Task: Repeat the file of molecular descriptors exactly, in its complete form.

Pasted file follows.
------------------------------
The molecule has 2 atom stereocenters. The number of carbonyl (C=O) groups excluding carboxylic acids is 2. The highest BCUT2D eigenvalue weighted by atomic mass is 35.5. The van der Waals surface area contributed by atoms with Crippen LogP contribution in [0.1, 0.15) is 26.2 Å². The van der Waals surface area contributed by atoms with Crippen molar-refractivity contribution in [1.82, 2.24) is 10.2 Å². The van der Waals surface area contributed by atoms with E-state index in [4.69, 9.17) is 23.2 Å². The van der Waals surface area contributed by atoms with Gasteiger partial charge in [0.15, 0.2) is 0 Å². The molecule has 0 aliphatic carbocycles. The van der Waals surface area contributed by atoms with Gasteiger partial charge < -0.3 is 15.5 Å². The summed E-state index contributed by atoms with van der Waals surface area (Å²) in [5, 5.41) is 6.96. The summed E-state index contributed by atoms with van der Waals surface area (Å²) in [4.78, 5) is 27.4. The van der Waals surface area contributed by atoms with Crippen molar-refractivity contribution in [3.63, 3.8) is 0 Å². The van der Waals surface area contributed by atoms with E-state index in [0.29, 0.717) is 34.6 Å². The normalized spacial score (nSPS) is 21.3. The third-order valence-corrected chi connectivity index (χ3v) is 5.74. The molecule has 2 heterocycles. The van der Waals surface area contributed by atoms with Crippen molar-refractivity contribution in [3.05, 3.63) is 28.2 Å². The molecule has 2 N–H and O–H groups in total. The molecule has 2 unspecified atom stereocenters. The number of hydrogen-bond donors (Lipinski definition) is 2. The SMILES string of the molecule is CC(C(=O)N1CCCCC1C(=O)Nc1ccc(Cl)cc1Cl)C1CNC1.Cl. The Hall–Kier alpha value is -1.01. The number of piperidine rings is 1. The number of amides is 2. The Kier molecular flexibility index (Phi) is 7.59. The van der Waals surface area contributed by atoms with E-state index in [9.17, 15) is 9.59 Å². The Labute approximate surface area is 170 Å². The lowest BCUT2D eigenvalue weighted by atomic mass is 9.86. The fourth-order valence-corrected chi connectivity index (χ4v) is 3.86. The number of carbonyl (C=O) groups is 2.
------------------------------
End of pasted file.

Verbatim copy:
The molecule has 2 atom stereocenters. The number of carbonyl (C=O) groups excluding carboxylic acids is 2. The highest BCUT2D eigenvalue weighted by atomic mass is 35.5. The van der Waals surface area contributed by atoms with Crippen LogP contribution in [0.1, 0.15) is 26.2 Å². The van der Waals surface area contributed by atoms with Crippen molar-refractivity contribution in [1.82, 2.24) is 10.2 Å². The van der Waals surface area contributed by atoms with E-state index in [4.69, 9.17) is 23.2 Å². The van der Waals surface area contributed by atoms with Gasteiger partial charge in [0.15, 0.2) is 0 Å². The molecule has 0 aliphatic carbocycles. The van der Waals surface area contributed by atoms with Gasteiger partial charge < -0.3 is 15.5 Å². The summed E-state index contributed by atoms with van der Waals surface area (Å²) in [5, 5.41) is 6.96. The summed E-state index contributed by atoms with van der Waals surface area (Å²) in [4.78, 5) is 27.4. The van der Waals surface area contributed by atoms with Crippen molar-refractivity contribution in [3.63, 3.8) is 0 Å². The van der Waals surface area contributed by atoms with E-state index in [0.29, 0.717) is 34.6 Å². The normalized spacial score (nSPS) is 21.3. The third-order valence-corrected chi connectivity index (χ3v) is 5.74. The molecule has 2 heterocycles. The van der Waals surface area contributed by atoms with Crippen molar-refractivity contribution in [3.05, 3.63) is 28.2 Å². The molecule has 2 N–H and O–H groups in total. The molecule has 2 unspecified atom stereocenters. The number of hydrogen-bond donors (Lipinski definition) is 2. The SMILES string of the molecule is CC(C(=O)N1CCCCC1C(=O)Nc1ccc(Cl)cc1Cl)C1CNC1.Cl. The Hall–Kier alpha value is -1.01. The number of piperidine rings is 1. The number of amides is 2. The Kier molecular flexibility index (Phi) is 7.59. The van der Waals surface area contributed by atoms with E-state index in [9.17, 15) is 9.59 Å². The Labute approximate surface area is 170 Å². The lowest BCUT2D eigenvalue weighted by atomic mass is 9.86. The fourth-order valence-corrected chi connectivity index (χ4v) is 3.86. The number of carbonyl (C=O) groups is 2.